Birmingham & Black Country

Birmingham LGBT lessons: MP 'has not read the books'

Roger Godsiff on the BBC's Victoria Derbyshire programme
Image caption Roger Godsiff admitted he had not read the books he said were not "age-appropriate"

A Labour MP who criticised LGBT lessons in primary schools as not "age-appropriate" admitted he has not read the teaching materials.

Parents have been protesting outside Anderton Park Primary school, which is in Roger Godsiff's Birmingham Hall Green constituency, for seven weeks.

They say the lessons contradict Islam.

The school's head teacher, Sarah Hewitt-Clarkson, tweeted a note from pupils saying the protests were making them "unhappy".

Ms Sarah Hewitt-Clarkson said two pupils wrote the note which said protestors were being "rude" and disturbing their learning.

She said, on the whole, children were "fed up" with the protest.

"They are amazing, robust little human beings, they love coming to school and relish in knowledge and learning and books and everything school should be," she added.

"But some of them are scared because the protests have been happening at the end of every day, so if they walk past that way they have to listen to people screaming down a megaphone."

Image caption Andrew Moffat pioneered the No Outsiders programme to educate about different relationships

Mr Godsiff said on Tuesday he did not feel four or five-year-olds "could comfortably handle" discussions about sexuality.

One of his constituents, comedian Joe Lycett, wrote to him to say LGBT people were being treated as "second class citizens".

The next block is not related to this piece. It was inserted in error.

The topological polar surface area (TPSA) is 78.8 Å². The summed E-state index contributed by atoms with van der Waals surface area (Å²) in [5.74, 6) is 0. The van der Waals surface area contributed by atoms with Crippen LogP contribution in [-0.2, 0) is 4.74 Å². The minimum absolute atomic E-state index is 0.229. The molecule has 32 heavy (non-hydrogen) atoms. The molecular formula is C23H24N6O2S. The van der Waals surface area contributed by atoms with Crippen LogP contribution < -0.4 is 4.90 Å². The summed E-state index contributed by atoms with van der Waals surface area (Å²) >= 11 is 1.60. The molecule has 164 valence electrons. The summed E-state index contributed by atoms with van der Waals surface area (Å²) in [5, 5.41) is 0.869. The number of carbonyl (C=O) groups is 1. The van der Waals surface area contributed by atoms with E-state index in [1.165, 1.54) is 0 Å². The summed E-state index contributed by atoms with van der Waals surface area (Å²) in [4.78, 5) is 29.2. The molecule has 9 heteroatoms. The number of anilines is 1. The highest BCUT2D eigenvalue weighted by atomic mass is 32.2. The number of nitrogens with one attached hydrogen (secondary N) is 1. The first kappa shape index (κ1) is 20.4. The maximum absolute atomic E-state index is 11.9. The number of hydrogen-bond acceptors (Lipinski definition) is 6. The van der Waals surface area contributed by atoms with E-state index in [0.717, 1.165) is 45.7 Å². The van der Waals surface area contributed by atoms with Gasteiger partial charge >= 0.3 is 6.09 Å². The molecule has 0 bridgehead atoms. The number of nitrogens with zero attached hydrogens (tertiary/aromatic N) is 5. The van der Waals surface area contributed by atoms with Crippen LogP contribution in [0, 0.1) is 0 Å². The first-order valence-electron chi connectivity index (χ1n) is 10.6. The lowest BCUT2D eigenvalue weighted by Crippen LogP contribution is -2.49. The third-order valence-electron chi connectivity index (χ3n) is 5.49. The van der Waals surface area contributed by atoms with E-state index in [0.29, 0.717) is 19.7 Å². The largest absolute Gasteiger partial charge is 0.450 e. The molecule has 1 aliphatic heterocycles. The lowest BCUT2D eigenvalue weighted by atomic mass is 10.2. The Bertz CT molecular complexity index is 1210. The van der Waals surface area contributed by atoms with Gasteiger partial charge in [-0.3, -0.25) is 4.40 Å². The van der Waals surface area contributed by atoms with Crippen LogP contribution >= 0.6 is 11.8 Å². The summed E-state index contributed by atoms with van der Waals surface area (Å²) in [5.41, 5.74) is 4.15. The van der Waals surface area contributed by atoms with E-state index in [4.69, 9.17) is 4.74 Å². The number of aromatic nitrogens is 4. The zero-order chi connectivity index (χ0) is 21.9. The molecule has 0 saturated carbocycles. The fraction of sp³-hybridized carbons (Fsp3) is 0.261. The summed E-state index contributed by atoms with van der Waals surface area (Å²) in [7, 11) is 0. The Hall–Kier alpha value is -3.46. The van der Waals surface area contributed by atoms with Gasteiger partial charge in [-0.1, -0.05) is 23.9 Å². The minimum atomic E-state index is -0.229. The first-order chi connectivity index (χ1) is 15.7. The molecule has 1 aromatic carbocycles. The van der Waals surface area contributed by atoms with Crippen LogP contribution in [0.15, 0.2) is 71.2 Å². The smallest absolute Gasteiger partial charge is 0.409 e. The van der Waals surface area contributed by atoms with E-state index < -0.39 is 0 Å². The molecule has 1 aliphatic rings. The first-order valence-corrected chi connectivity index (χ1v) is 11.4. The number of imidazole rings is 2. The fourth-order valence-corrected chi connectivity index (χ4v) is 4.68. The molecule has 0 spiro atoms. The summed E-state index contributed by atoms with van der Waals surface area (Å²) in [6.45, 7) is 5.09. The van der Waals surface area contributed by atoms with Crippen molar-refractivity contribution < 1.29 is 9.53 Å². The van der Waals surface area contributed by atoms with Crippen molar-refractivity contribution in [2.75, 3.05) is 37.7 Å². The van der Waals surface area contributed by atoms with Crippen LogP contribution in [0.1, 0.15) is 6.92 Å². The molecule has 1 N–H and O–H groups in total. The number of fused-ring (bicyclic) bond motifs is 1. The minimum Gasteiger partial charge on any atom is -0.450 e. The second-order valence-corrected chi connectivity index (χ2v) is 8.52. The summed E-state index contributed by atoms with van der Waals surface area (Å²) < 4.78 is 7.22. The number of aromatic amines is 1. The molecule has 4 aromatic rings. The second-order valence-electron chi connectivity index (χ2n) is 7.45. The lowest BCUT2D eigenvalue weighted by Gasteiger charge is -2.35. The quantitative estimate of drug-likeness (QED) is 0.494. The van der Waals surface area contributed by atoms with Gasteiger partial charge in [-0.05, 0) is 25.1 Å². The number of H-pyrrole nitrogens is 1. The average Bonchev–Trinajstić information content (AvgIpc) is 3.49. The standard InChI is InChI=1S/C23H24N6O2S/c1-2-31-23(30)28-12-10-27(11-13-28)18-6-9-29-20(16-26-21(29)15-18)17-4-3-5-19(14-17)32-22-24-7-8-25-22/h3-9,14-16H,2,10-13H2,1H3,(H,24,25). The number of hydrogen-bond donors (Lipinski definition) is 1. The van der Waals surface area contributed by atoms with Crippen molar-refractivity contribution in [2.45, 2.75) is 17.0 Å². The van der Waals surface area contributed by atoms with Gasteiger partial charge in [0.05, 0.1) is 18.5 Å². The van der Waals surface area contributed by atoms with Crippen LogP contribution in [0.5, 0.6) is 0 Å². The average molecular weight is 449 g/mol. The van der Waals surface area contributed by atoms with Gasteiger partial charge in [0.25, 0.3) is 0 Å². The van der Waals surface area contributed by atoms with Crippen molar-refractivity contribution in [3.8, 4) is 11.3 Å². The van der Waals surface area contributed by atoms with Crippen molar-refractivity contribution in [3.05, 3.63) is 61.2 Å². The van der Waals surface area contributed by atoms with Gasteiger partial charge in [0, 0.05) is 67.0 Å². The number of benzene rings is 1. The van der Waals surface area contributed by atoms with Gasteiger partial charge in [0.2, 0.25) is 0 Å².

Speaking on the BBC's Victoria Derbyshire programme, the MP said "a number of parents" would agree primary school was "too young" to teach children about LGBT relationships.

"I have a three-year-old grandson and if he was hit with the nine characteristics [of the Equality Act] being put in front to him I think he would wonder what's going on," he said.

He then admitted that he had not read the books included in the teaching material.

Also appearing on the show, Amir Ahmed - who co-ordinated protests outside other schools in Birmingham - criticised Andrew Moffat, who created the No Outsiders teaching scheme, as "disingenuous" and "focused on LGBT content" rather than "teaching equality".

When questioned, he told Victoria Derbyshire he believed it was "morally not acceptable" to be gay.

Image copyright PA
Image caption Shakeel Afsar got involved in protests when his nephew brought home a book about a boy wanting to dress as a girl

Lead protestor Shakeel Afsar, speaking on ITV's This Morning, said the "religious, moral and family values" of parents were being "infringed".

Mr Afsar, who does not have children at Anderton Park, said the school was "over-promoting one narrative" and criticised Ms Hewitt-Clarkson for a "lack of responsibility".

He said the issue arose from the head not "consulting people who hold their religious faith very close to their hearts and to make them sensitively aware of what's going on".

Ms Hewitt-Clarkson said the protests have been "aggressive" and that she has been repeatedly threatened.

Mr Afsar has planned a further demonstration outside the school on Friday.

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